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2024-02-23 22:57

EDITOR's NOTE:  This article was handed out to the June 1, 2017 Meditation Workshop attendees at Wat Tampa as one of two documents.  The other document (Meditation Explained) is also available on this website. Although this article is titled as "Introduction to Buddhism", I believe that this information is more intermediate to advanced level Buddhism. The content has not been changed from its original edition but there are some typographical changes – primarily breaking out lists within paragraphs to bullet points to more clearly identify the key points and concepts. I also added the mailing address for War Thai, D.C. for those interested in more information.

Historical Background: Buddhism was born in northeastern India in the year 588 BC founded by Siddhartha Gautama Buddha.  He was born on the full moon day of the sixth lunar month 623 years before Christ at beautiful Lumbini Garden, located between Kapilavattu and Devadaha City south west of the country known as Nepal today. His father was King Suddhodana and his mother was Queen Sirimahamaya or Queen Maya.  He married Princes Yasodhara when he was sixteen years old and became a monk at the age of 29.  He lived a luxurious life during his 29 years in the palace.  After he left the palace, he studied and practiced meditation with the very popular gurus of his time, Arala and Utaka, passing many levels of concentration or tranquil meditation.  When he completed the causes of study from those teachers, he left them to find the way known as Atthanggika Magga or Middle Eightfold Path, and he attained enlightment in the sixth year of his monkshood.  His mind became free from all the ten fetters:

  1. Personality-belief (sakkaya-ditthi),
  2. Skeptical doubt (vicikiccha)
  3. Clinging to mere rules and rituals (silabbatapramasa; upadana)
  4. Sensual craving (kama-raga)
  5. Ill will (vyapada)
  6. Craving for fine material existence (rupa-raga)
  7. Craving for immaterial existence (arupa-raga)
  8. Vanity (mana)
  9. Restlessness (uddhacca)
  10. Ignorance (avijja)

His mind filled with clear understanding, rationality, understanding of cause and effect, understanding of cause and effect on sensual craving and how to let go of craving. His mind filled with acceptance of the way things really are, and with loving-kindness and compassion, clear comprehension of both visible and invisible objects, the value of a simple and humble way of life, and he shined with the light of right understanding.  He became known as The Buddha, the Awakened One.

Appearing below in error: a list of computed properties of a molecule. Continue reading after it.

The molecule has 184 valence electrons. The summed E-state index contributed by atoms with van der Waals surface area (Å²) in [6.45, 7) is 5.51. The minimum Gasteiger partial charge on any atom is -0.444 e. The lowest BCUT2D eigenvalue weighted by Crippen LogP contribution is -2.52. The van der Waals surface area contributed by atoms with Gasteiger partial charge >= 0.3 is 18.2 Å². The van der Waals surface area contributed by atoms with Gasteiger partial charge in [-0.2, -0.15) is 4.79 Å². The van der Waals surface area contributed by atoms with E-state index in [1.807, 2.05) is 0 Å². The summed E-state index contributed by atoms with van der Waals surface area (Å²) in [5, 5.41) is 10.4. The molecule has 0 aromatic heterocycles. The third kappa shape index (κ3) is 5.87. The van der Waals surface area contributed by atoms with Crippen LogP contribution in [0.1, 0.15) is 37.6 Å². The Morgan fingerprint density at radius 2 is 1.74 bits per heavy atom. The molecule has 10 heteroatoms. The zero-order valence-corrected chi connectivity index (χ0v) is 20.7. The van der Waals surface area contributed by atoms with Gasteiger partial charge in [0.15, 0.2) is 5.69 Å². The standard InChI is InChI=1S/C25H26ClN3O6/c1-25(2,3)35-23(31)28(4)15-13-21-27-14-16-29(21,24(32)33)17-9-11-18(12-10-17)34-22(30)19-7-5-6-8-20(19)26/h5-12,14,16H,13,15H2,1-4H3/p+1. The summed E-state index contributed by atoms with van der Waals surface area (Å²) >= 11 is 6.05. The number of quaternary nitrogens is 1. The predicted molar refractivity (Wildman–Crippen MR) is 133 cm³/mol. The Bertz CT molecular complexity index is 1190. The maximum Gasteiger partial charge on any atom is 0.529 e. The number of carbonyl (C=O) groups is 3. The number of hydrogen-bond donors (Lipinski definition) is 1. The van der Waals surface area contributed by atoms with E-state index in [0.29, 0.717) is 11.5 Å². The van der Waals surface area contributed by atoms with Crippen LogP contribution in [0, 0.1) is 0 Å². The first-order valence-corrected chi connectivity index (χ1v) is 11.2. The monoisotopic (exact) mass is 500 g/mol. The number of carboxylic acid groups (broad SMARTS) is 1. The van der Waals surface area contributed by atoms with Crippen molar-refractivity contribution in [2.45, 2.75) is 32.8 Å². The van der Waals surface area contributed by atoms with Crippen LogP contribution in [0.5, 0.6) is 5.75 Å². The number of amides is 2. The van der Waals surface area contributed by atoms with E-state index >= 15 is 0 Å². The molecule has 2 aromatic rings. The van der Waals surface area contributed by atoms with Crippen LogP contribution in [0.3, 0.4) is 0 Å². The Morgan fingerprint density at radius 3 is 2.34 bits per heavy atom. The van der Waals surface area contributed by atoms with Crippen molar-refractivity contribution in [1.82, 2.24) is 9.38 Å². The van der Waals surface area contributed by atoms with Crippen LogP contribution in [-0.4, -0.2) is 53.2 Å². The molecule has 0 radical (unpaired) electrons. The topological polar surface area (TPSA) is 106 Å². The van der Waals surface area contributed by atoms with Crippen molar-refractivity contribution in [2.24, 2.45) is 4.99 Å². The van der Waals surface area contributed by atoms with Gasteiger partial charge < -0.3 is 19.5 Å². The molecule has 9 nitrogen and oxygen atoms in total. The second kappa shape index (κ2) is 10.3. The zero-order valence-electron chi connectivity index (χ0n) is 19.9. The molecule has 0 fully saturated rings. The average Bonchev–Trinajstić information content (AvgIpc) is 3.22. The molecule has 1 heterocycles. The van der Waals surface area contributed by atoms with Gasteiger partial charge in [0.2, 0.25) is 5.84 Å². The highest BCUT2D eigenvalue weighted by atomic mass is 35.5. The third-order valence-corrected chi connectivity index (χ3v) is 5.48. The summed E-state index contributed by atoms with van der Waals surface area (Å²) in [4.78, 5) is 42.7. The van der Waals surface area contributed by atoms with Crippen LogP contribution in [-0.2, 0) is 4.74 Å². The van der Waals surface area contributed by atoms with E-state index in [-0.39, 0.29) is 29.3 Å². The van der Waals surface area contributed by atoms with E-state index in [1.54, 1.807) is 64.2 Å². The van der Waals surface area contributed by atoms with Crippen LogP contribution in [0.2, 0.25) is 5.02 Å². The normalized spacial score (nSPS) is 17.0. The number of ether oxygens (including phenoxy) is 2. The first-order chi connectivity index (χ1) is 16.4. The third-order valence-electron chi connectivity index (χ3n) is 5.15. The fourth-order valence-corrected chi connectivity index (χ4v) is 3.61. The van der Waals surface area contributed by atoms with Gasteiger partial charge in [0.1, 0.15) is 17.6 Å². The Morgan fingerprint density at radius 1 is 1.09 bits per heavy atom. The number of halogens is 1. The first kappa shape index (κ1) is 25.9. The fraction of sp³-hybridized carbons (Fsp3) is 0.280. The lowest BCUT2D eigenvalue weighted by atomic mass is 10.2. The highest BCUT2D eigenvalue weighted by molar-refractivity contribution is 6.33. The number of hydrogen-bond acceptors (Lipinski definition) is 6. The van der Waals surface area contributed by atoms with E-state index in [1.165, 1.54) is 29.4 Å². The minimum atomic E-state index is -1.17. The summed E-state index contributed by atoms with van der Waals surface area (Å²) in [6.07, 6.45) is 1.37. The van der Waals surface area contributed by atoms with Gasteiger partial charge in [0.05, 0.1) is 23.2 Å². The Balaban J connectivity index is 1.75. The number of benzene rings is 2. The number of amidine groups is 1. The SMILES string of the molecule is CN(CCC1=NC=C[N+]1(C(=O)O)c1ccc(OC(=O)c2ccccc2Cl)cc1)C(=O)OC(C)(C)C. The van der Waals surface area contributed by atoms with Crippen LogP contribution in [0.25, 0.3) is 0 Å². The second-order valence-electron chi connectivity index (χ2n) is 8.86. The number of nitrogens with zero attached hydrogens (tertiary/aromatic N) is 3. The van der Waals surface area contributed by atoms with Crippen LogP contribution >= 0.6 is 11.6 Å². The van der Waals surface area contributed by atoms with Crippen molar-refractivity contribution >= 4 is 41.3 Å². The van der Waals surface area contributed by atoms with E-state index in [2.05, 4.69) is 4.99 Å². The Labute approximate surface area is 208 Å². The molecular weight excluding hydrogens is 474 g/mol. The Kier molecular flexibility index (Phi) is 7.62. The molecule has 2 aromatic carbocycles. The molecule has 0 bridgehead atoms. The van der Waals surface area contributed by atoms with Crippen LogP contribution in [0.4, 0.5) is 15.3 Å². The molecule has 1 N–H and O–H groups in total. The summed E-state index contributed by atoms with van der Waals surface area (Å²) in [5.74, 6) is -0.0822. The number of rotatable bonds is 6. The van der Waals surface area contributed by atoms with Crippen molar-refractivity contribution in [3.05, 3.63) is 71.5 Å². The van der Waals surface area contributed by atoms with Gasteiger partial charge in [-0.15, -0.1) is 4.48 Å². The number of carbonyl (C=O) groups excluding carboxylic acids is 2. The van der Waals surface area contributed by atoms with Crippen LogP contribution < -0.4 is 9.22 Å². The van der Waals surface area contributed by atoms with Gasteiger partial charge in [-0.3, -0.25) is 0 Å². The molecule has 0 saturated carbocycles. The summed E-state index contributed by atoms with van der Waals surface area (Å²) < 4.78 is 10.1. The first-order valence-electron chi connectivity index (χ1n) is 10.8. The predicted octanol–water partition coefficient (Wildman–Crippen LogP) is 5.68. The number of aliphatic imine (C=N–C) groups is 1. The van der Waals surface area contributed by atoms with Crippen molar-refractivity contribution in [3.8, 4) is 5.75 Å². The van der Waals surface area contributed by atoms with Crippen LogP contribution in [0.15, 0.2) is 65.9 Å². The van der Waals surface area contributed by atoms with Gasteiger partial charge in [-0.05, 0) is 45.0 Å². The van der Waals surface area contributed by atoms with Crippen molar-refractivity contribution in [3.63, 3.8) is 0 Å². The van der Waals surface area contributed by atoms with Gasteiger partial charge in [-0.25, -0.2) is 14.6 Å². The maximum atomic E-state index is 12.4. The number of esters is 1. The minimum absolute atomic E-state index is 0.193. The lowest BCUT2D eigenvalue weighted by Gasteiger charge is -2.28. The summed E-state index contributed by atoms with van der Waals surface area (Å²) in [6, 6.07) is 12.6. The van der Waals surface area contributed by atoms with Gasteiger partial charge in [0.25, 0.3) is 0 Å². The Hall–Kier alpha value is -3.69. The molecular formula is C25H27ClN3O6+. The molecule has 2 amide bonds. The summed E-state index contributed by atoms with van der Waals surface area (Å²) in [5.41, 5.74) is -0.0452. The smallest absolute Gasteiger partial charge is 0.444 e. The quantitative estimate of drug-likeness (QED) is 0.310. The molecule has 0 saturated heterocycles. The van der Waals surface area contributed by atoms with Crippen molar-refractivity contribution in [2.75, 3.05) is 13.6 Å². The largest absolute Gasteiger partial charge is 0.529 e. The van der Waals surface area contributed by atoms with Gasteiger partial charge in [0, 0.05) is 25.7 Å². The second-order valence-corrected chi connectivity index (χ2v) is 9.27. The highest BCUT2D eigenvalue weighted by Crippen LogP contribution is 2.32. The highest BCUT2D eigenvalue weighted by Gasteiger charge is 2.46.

What the Buddha Taught

The Buddha taught us the Four Noble Truths, the truth of all beings with and without consciousness.  They are:

  1. Noble Truth of Dissatisfactoriness or hardship of maintenance (Dukkha)
  2. Noble Truth of Cause of Dissatisfactoriness (samudaya)
  3. Noble Truth of Cessation of Dissatisfactoriness (nirodha)
  4. Noble Truth of Path leading to the Cessation of Dissatisfactoriness (magga)

 Dukkha:  The Noble Truth of Dissatisfaction or Suffering.  Buddhism did not view anything in an optimistic nor pessimistic manner, but Buddhism views everything is a realistic way.  When Buddhism talks about Dukkha or Suffering or Dissatisfactoriness it means the hardship of maintenance and the problems in daily life, such as birth, old age, diseases, death, sorrow and frustrations of every kind.  What is undesirable is painful, so too is not getting something desired.  All problems are unwanted but although people try their best to avoid trouble and to be free from suffering, they cannot protect themselves from it.  The truth Buddha taught solves the problems and problematic situations which, when observed and comprehended by self-investigation, helps us learn for ourselves whether the teaching is true.  With careful observation of life we can see that all life is unstable, decaying and subject to change.

Samudaya:  The Noble Truth of Origin of Dissatisfaction (dukkhosamudaya-ariyasacca). The origin (origins) of dissatisfaction are many, depending on the conditions. Every kind of dissatisfaction has its origin in craving (tanha) or self desire, which is the result of ignorance (avijja) or delusion, resulting in hatred, destruction, violence and suffering in society in the past, today, and the future.  Craving produces re-existence and re-becoming (ponobbavika) and is bound up with passionate greed (nandiragasahagata), finding flesh delight now here and now there (tatratatrabhinandini), namely:

  1. Craving for sense-pleasures (kama-tanha)
  2. Craving for existence and becoming (bhava-tanha)
  3. Craving for non-existence or self-annihilation (vibhava-tanha)

It is this craving, desire, greed, manifesting itself in various ways, that gives rise to all forms of suffering and continuity of beings.  It should not be taken as the first cause, for there is no first cause possible as, according to Buddhism, everything is relative and hater-dependent.

Nirodha:  The Noble Truth of Cessation of Suffering (dukkhanirodha-ariyosacea), which is Nibbana or Nirvana in Sanskrit.  To uproot the suffering, the Buddha introduced the Path (magga) leading to the cessation of suffering.  It is the cessation of craving, cession of hatred, cessation of illusion or ignorance.  There are great details in the suttas about the way to practice to put an end to these mental defilements.